Transcript for Police Suspect Man Killed Son for Insurance Payout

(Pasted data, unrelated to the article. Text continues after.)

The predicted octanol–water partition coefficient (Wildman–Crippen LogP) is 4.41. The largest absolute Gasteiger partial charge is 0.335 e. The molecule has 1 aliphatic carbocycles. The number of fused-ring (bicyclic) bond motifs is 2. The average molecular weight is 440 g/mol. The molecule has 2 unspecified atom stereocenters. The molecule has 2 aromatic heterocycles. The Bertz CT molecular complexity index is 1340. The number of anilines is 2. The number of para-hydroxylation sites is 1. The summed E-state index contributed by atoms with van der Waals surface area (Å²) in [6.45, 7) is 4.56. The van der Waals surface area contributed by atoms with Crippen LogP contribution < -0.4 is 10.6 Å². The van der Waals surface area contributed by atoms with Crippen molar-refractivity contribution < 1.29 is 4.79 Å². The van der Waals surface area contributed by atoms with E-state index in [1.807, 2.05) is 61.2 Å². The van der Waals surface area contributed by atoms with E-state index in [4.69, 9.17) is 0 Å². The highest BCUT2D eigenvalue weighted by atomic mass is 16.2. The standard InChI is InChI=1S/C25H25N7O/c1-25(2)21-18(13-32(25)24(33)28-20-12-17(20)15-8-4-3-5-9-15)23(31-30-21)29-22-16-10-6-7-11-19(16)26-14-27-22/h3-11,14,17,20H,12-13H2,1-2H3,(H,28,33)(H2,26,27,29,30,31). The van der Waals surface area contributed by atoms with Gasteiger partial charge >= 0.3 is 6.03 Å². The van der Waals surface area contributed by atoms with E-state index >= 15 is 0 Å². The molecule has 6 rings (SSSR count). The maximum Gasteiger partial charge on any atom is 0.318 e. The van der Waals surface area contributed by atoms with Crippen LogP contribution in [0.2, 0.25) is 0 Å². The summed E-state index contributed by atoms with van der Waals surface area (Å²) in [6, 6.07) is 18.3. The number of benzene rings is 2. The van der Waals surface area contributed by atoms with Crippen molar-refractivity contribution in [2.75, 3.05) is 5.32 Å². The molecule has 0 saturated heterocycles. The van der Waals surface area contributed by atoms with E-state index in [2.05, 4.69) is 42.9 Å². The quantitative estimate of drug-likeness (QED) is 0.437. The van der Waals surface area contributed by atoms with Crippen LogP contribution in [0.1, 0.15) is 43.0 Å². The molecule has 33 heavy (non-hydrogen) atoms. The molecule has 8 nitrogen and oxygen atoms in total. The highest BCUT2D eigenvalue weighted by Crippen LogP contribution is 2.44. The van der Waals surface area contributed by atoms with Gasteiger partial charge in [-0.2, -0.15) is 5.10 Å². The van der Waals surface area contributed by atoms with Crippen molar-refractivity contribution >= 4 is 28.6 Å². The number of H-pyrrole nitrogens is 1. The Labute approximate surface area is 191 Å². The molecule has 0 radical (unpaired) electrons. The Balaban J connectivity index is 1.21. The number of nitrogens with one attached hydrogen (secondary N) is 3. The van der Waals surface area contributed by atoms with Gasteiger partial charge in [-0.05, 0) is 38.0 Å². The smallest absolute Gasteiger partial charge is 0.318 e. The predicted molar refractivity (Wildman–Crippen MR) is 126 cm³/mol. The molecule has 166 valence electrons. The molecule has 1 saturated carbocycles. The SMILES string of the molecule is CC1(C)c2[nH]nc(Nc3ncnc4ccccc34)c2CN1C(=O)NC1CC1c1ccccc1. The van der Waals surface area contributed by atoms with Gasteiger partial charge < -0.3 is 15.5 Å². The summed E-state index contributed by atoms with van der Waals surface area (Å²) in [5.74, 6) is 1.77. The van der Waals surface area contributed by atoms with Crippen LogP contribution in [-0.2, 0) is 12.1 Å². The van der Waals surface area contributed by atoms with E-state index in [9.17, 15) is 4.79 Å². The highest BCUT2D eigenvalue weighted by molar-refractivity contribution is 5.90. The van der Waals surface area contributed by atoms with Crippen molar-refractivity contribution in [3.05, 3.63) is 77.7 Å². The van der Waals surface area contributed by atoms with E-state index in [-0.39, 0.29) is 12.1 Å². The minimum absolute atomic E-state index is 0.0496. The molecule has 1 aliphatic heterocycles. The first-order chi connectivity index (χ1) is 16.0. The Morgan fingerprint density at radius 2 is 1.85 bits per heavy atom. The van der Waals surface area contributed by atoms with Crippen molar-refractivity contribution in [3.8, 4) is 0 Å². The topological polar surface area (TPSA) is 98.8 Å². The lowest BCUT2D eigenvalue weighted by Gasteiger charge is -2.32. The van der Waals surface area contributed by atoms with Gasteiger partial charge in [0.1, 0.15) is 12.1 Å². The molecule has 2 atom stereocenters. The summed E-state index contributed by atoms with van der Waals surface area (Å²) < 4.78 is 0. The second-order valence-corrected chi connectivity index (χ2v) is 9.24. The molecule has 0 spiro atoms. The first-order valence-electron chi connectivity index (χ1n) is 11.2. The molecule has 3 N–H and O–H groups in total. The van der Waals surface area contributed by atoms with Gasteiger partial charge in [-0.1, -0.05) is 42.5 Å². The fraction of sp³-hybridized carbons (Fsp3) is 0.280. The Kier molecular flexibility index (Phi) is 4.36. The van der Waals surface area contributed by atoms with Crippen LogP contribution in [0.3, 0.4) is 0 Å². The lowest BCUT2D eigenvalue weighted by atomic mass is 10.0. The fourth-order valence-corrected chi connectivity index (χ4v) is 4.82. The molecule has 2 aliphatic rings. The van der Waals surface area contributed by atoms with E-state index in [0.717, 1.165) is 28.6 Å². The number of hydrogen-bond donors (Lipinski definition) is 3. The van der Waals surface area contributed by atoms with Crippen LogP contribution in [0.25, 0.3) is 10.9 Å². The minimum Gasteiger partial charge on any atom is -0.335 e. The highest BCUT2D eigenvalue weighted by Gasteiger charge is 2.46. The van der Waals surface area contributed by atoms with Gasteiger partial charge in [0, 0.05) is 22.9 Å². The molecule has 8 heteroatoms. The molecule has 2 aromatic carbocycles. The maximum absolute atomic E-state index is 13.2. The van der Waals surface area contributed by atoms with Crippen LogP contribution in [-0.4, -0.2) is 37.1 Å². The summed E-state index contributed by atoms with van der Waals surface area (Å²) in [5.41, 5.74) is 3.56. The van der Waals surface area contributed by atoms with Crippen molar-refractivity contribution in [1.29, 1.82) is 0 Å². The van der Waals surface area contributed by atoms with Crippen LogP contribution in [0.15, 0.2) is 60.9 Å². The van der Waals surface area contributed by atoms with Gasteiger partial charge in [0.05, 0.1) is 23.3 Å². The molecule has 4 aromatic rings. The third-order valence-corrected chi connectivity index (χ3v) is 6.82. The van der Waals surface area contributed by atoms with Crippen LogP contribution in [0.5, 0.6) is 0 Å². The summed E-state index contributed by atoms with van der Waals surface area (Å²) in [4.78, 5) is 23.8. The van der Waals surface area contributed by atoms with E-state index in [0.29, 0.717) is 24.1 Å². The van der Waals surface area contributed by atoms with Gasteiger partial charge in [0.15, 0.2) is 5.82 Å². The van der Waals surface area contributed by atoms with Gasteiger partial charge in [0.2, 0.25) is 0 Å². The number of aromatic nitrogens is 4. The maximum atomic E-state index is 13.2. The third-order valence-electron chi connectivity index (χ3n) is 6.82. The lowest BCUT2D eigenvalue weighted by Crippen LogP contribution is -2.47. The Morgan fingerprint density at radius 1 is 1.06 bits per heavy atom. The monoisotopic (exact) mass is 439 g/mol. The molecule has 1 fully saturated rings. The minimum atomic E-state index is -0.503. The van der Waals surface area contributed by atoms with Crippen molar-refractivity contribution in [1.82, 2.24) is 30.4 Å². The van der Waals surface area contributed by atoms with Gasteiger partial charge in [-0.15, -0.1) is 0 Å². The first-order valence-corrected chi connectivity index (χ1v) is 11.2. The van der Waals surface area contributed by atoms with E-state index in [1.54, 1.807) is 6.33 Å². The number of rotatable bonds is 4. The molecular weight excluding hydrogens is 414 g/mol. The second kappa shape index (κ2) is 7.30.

did. Here now, David Muir. One family will never be together again. A beloved son gone, crushed under a $5,000-pound truck. And when investigators start digging, a shocking discovery. Was there a deadly pattern after all? And tonight, a exclusive development. The daughter that says, I know what you did. And she has authorities in a second state listening, too. Reporter: It was a cold November in upstate New York, those autumn leaves vanishing in the wind and a young father about to suddenly vanish too. It wasn't unusual to find 23-year-old Levi Karlsen tinkering away in the garage under a pickup truck. He was very good working on cars. He's very mechanical. Reporter: And on one of those crisp fall days back in November of 2008, that's exactly where his father, Karl, and stepmother, Cindy, found their beloved son. Only this time, Levi wasn't working under the truck. He was trapped under it. And this was their desperate plea for help. 911. I think I need an ambulance. What's going on? The truck fell on my stepson. The truck fell on your stepson? We just got home, and I don't think he's alive. Reporter: Levi stood little chance against the three tons of metal. That pickup truck that had been propped up had come crashing down. Karl, they wanna start cpr. Do you know cpr? His chest is crushed. His chest is crushed. His chest is crushed? Oh, my god. I don't know how long he's been in there. We've been gone since noon. Okay. Oh, my god. Reporter: You can hear the cries on the 911 tape. An unthinkable tragedy for two parents who'd just found their son. Police responding to the scene. Seneca county sheriff lieutenant John Cleere. It was right inside this barn here? Yes. Reporter: At first, it didn't appear to be anything out of the ordinary. No. It appeared to be an accident. Reporter: A horrible accident. Yeah, very tragic. Reporter: The parents were upset? Oh, yeah. Absolutely out of their minds. Reporter: But this story would hardly end here. So many twists and turns long after that 911 call. Years after that horrific accident first hit the local paper in Seneca county. The gateway to the sparkling finger Lakes of upstate New York. In fact, down this rambling country road from the Karlsen home is Seneca falls, long thought to be the setting that inspired the 1946 American classic, "It's a wonderful life." Yeah! Hello, Bedford falls! Reporter: But piece by piece, it would soon become clear that this had not been a wonderful life for that young man found in the garage. Four years after what seemed to be an accident, a bombshell call to police, a call on the tip line from a member of Levi's own family, telling that investigator, follow the insurance money. So you were the one who answered the call? Yes. Reporter: And this investigator was soon on his way back to that family farm. Do you remember the call to this day? Oh, yeah. Reporter: The lieutenant telling us the clues were immediate. Red flag number one, they discover a brand new insurance policy for Levi taken out just 17 days before he died. That there's this large insurance policy that was collected on over $700,000 that was taken out only 17 days before the death for the young man in the garage. Reporter: Is that typical that someone that young would have an insurance policy? It seems unusual that a young man in his early 20s would have one that large. Reporter: And then red flag number two. But who was the beneficiary? His father, Karl. Reporter: Why would you name your father the beneficiary when you have your own children? I think we were asking that same question, David. Reporter: And they were soon asking something else. Just listen to red flag number three. Reporter: You discovered a note written by Levi? Yes. Reporter: That Levi had left, saying what? His father was gonna be the sole executor of his estate and controlled, you know, basically dispersed the money to his kids, and that he did not wanna be resuscitated. Reporter: When was the letter notarized? The day of his death. Reporter: The very same morning. And while investigators now believed the evidence was damning, Karl Karlsen planned his own son's death, the whole town tried to wrap their heads around this sinister plot, a plot Levi's sister suspected from the very start. My father is a sociopath. The only one that matters to him is him. We were just pawns in his game. Reporter: Erin's brother's death, she insists, was cold-blooded murder. He didn't die instantaneously. He had time to sit there and understand what was happening to him. Reporter: And that the killer she long suspected inside their own home, their father. For years, Erin says they grew up in fear of their father. And unlike his sisters, Levi stayed in that small town where they were raised. He had two young daughters of his own, but he was still under the thumb of a father who Erin says he was desperate to please. He was basically an indentured servant to my parents. And they were, I don't know who they were, controlling everything. He wanted more than anything to just have a close relationship with our father. He was really striving for that. Reporter: But she is convinced that as her brother tried to build that relationship, her father was crafting something else, the plan to kill his son. You know, to think that as a parent, you can drop a 5,000-pound vehicle on your child and watch him die, it's absolutely unimaginable. Especially as a parent myself, I just can't even begin to imagine. Reporter: We head to the local scrapyard where Levi's pickup truck was taken after that accident. His truck destroyed long ago. No one knows exactly how that pickup was jacked up, but Joshua trout, who knows the family, also knows the weight of one of those trucks. Reporter: I mean, would you go under this pickup truck? I would never go under a truck. I don't like going underneath trucks when they're sitting all four tires on the ground. Reporter: Investigators do believe there was a railroad jack that day holding the pickup truck up, but they're unsure if there was anything else. What they do know, that truck came crashing down. You wouldn't stand a chance. You, you're, you're gone. I mean, you're gone. Reporter: And just when investigators begin asking how a father could do this, the evidence of a pattern, they say, begins to mount, that Karl Karlsen had cashed in on insurance claims before. August 1986, a car fire. The cause, electrical. The insurance payout, $10,000. November 2002, a barn fire that killed three prized horses. The cause, also electrical. The insurance payout, $115,000. But investigators were also learning of the biggest bombshell. What happened to Karl Karlsen's first wife, Levi's mother? After all of the evidence you found right here on this property, what then did you make of what happened to his first wife? Suspicious.